Oireachtas members from Donegal and Kerry presented a united front during often testy exchanges at the Oireachtas Transport Committee meeting on Wednesday when the Fisher Associates review of the Irish Coast Guard was brought before the committee for discussion.
This is the controversial review that recommends closure of the Malin and Valencia stations.
Speaking yesterday leading Inishowen marine activist Seamus Bovaird, who was a member of the Malin delegation, said the mood of the meeting was best summed by Independent TD, Michael Healy-Rae
Mr Bovaird said: “He (Healy-Rae) accused the civil servants in the department of following a long-term agenda to have everything in Dublin at the expense of Malin and Valentia. He referred to them being beaten down time after time but emerging again after a time with the same agenda but with different tactics to achieve it.”
In an unprecedented move Donegal and Kerry TD’s and senators arranged swaps with their party colleagues who are permanent members of the committee so that when the Department Assistant Secretary, Maurice Mullins, and Coast Guard senior management were brought in to defend their plans for the future of Malin Head and Valentia Radio stations they were faced by TD’s and Senator’s from the Malin Head and Valentia areas.
On the Donegal “team” were TD’s, Charlie McConnalogue, Padraig McLaughlin and Joe McHugh and Senators Brian O’Domhnaill and Jimmy Harte.
Mr. Bovaird agreed the questioning became heated as committee members kept coming back at the Coast Guard delegation to pin down definitive answers to certain questions, not always with success.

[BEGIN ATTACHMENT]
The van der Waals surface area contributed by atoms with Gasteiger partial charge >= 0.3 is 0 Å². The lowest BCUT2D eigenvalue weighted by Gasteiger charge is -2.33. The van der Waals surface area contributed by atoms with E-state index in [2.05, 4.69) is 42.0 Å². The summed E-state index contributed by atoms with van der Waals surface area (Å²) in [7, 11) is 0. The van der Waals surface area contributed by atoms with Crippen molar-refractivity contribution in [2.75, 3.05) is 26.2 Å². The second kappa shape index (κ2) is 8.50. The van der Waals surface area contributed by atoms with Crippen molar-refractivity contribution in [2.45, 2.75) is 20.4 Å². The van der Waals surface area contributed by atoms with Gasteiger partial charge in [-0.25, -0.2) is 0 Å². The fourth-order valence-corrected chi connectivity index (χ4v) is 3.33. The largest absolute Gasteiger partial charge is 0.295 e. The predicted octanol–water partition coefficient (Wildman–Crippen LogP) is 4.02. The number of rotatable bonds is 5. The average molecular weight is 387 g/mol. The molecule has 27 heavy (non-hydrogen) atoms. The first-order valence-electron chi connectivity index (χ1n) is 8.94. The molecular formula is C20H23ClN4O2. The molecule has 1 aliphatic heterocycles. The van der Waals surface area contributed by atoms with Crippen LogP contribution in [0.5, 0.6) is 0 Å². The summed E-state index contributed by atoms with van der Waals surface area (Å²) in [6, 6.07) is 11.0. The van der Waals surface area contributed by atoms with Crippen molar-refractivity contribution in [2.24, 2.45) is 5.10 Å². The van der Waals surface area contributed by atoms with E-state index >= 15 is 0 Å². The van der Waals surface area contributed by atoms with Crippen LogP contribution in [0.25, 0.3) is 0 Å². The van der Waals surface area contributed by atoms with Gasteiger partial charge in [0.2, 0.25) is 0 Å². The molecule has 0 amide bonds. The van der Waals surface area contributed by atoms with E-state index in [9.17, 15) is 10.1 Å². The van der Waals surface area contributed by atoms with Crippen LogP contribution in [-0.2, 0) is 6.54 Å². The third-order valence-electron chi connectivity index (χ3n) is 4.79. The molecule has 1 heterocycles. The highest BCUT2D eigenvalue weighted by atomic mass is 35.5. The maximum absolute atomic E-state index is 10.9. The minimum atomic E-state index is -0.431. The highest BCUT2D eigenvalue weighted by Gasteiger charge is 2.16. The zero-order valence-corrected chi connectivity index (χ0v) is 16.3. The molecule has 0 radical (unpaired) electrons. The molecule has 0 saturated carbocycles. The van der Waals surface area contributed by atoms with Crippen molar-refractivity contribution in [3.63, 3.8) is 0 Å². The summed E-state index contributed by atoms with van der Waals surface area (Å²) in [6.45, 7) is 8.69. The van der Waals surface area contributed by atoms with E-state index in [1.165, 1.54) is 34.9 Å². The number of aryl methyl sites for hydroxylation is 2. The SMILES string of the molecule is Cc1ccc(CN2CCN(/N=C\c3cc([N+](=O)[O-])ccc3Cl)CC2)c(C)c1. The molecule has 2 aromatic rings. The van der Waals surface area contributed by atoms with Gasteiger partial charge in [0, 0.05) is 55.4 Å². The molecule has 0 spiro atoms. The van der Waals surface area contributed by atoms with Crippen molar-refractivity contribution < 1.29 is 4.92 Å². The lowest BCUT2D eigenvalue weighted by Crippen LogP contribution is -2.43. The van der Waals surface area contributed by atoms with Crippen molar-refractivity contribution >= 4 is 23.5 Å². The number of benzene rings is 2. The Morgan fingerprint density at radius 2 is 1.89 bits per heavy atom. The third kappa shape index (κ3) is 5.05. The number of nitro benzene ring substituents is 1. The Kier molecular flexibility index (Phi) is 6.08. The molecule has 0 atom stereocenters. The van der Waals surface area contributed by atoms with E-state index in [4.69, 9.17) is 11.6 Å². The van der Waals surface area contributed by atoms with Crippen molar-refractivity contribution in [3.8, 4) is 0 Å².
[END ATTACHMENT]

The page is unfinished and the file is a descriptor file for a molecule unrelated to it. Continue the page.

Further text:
He commented:“Various weaknesses were exposed and, in the end, when Fianna Fail proposed that the authors of the Fisher report be brought before the committee it was immediately seconded by Labour and Fine Gael members, again showing the cross-party support that had worked all afternoon.
Maurice Mullin revealed that Fisher Associates have been given further work to do by the Department which should be completed in 3 to 4 weeks. It will then come back before the same Oireachtas committee along with its authors.
An indication of the cross border nature of the support came when John Dallat, MLA, led a delegation which include councillors from Coleraine and Limavady Councils who all spoke in support of Malin Head and its long record of service to the people of the North West coast.
In a separate development Donegal County Council is to throw its support behind Malin. Speaking at Monday’s meeting Councillor Bernard McGuinness said that people in the Inishowen were “very concerned and upset” about the question marks over the future of the station, which has been under threat since 2007.
“After all the money that has been spent on recently refurbishing the station, you have to question the logic of this whole thing,” he said. Sinn Féin Cllr Jack Murray described the station as a “critical” facility.
Deputy Co. Mayor and Labour Cllr Martin Farren said they could not put a price on lives and stressed that coastal area services must stay at Malin.